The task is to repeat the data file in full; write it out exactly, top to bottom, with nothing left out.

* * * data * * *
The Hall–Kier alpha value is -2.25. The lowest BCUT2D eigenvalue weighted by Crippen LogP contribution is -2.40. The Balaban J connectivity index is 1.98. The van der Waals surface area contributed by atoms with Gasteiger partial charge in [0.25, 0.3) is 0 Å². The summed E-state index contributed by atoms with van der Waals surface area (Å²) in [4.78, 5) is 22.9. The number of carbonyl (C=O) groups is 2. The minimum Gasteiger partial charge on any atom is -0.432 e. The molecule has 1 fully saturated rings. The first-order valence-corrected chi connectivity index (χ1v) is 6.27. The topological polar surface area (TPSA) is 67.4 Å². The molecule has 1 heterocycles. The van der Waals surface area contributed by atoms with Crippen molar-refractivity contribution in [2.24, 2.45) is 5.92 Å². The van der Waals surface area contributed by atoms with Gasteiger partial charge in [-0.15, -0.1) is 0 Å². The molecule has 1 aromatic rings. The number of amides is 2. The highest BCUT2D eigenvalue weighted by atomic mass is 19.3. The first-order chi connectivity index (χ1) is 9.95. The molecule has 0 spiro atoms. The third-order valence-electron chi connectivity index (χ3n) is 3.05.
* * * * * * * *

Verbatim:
The Hall–Kier alpha value is -2.25. The lowest BCUT2D eigenvalue weighted by Crippen LogP contribution is -2.40. The Balaban J connectivity index is 1.98. The van der Waals surface area contributed by atoms with Gasteiger partial charge in [0.25, 0.3) is 0 Å². The summed E-state index contributed by atoms with van der Waals surface area (Å²) in [4.78, 5) is 22.9. The number of carbonyl (C=O) groups is 2. The minimum Gasteiger partial charge on any atom is -0.432 e. The molecule has 1 fully saturated rings. The first-order valence-corrected chi connectivity index (χ1v) is 6.27. The topological polar surface area (TPSA) is 67.4 Å². The molecule has 1 heterocycles. The van der Waals surface area contributed by atoms with Crippen molar-refractivity contribution in [2.24, 2.45) is 5.92 Å². The van der Waals surface area contributed by atoms with Gasteiger partial charge in [-0.15, -0.1) is 0 Å². The molecule has 1 aromatic rings. The number of amides is 2. The highest BCUT2D eigenvalue weighted by atomic mass is 19.3. The first-order chi connectivity index (χ1) is 9.95. The molecule has 0 spiro atoms. The third-order valence-electron chi connectivity index (χ3n) is 3.05.